Michael: The most difficult part was financing. Finding the money, and then stretching it as much as we could. The script was written without a budget in mind, so when it came to actually making it, we needed to rein in our vision to what was feasible. Our production team was amazing. The DP, production designer, and AD/Associate Producer came on board and really helped bring this to life. In a situation where Amanda and I were wearing so many hats, our team stepped up. They went above and beyond. We’ll never work with another team if we can help it!

The film has played a number of festivals. How was the atmosphere and the feeling of getting the film out into the open?
Michael: The festivals have been very positive. It has been great to have audiences in different parts of the country see the film and get feedback from fresh eyes. People are getting the message, which is what we were worried about the most.  The film is about what it means to grow up and the balancing act many of us, especially artists, face between the need to express themselves and dealing with real world responsibilities. Selfishness and the repercussions of a world without consequences are large themes in the film. People are getting the message and that’s a great feeling. The quality of films that we have screened alongside has been amazing and we were honored to be included with them.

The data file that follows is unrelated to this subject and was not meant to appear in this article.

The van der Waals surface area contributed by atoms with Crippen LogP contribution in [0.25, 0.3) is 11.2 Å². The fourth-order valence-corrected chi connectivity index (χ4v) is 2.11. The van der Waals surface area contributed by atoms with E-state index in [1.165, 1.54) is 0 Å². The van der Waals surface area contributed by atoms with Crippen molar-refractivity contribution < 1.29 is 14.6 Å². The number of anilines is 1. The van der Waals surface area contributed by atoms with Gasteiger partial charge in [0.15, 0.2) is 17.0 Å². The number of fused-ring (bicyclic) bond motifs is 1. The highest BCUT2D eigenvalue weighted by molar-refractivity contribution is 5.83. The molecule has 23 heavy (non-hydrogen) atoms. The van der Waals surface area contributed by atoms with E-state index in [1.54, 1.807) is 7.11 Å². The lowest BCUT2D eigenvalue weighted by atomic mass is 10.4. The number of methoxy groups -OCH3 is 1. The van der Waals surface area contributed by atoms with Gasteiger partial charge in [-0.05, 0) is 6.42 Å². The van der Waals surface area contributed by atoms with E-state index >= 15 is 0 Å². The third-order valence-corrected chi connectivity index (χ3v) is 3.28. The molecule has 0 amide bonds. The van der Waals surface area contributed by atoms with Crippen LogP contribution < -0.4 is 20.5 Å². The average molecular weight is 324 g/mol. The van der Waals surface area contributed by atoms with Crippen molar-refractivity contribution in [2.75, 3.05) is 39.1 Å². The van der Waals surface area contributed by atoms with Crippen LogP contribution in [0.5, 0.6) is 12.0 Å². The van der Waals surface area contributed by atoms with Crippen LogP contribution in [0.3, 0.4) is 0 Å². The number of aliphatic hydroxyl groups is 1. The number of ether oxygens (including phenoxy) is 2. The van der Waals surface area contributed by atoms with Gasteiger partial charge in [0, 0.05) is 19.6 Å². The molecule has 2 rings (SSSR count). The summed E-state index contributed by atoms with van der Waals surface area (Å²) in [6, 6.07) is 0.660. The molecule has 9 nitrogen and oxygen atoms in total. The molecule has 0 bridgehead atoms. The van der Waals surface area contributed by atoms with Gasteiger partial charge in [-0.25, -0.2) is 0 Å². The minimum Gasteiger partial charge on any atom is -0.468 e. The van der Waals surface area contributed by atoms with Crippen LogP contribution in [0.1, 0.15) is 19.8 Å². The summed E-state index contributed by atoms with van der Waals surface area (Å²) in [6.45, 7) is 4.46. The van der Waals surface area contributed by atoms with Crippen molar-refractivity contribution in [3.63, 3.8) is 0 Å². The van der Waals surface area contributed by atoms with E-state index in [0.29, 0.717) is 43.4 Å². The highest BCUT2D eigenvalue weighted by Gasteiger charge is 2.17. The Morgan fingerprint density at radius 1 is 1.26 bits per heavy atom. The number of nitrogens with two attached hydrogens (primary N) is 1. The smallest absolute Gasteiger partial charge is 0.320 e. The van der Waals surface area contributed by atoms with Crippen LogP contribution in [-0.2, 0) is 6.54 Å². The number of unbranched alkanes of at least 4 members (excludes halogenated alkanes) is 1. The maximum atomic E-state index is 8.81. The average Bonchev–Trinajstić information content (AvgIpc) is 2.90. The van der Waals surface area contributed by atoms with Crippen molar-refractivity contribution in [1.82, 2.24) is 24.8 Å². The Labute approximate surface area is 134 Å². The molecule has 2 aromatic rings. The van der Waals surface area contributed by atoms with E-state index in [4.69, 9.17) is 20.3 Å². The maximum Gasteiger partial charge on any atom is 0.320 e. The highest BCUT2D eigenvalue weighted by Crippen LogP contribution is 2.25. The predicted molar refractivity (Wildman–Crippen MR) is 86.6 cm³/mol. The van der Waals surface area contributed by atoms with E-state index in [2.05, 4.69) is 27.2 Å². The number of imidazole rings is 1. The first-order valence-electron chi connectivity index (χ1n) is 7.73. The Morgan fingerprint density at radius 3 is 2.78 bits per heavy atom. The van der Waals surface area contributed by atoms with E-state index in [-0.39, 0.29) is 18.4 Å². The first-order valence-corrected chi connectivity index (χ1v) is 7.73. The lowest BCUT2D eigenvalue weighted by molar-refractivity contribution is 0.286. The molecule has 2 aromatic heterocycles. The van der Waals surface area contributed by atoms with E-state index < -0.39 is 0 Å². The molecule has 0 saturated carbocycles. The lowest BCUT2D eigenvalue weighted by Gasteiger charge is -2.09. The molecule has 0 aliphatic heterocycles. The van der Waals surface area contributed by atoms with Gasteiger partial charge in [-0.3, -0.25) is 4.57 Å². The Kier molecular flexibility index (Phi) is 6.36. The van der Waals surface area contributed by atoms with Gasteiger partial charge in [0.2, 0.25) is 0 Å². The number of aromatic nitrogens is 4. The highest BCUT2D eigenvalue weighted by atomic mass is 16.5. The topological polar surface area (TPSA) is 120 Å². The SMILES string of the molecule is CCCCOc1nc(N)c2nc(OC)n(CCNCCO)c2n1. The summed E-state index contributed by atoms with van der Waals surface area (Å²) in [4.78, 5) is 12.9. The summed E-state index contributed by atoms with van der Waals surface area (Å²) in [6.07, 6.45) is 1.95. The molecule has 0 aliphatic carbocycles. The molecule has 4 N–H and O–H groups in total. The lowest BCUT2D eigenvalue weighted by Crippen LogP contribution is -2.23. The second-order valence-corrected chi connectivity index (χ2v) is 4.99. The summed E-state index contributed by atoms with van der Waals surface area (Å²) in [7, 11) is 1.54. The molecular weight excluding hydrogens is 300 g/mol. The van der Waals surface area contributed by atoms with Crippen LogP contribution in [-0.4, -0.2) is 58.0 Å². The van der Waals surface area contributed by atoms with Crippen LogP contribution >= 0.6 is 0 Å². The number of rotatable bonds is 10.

What is the symbolism of the fox? How does it fit its place in the film and your production company?
Michael: I guess we do have a thing for for foxes. The fox in WTTP is a metaphor for life, juxtaposed with the death that comes right afterwards. I actually had an encounter with a fox in the wild very similar to this, and it was a very powerful experience for me. That was the image I had in my head when we began writing the film. The main character, Kieran, sees beauty in the fox; it makes him feel for the life he has taken. It’s a transformational moment. The quick brown fox name of our company is a nod to our first film. It's a reference to the sentence “The quick brown fox jumps over the lazy dog” which I used in school learning to type. The sentence uses every letter in the alphabet.

What’s harder: getting started or being able to keep going?
Michael: I would say keeping it going is harder. It’s easy for me to start and finish a project, but the long game, staying positive and promoting the work, trying to find the strength not to give up, that’s the hard part.

Amanda: I agree. Doors will be shut in your face the whole way and all you can do is stand by your work and keep knocking on more.

The ending seems to suggest there’s more to the story. Any chance of a part two on the horizon?
Michael: There’s a lot more to the story, and we left it open on purpose. Our goal is to turn it into a series, either for TV or the web that would follow these characters in an ongoing story. The detective at the end plays a large role in series.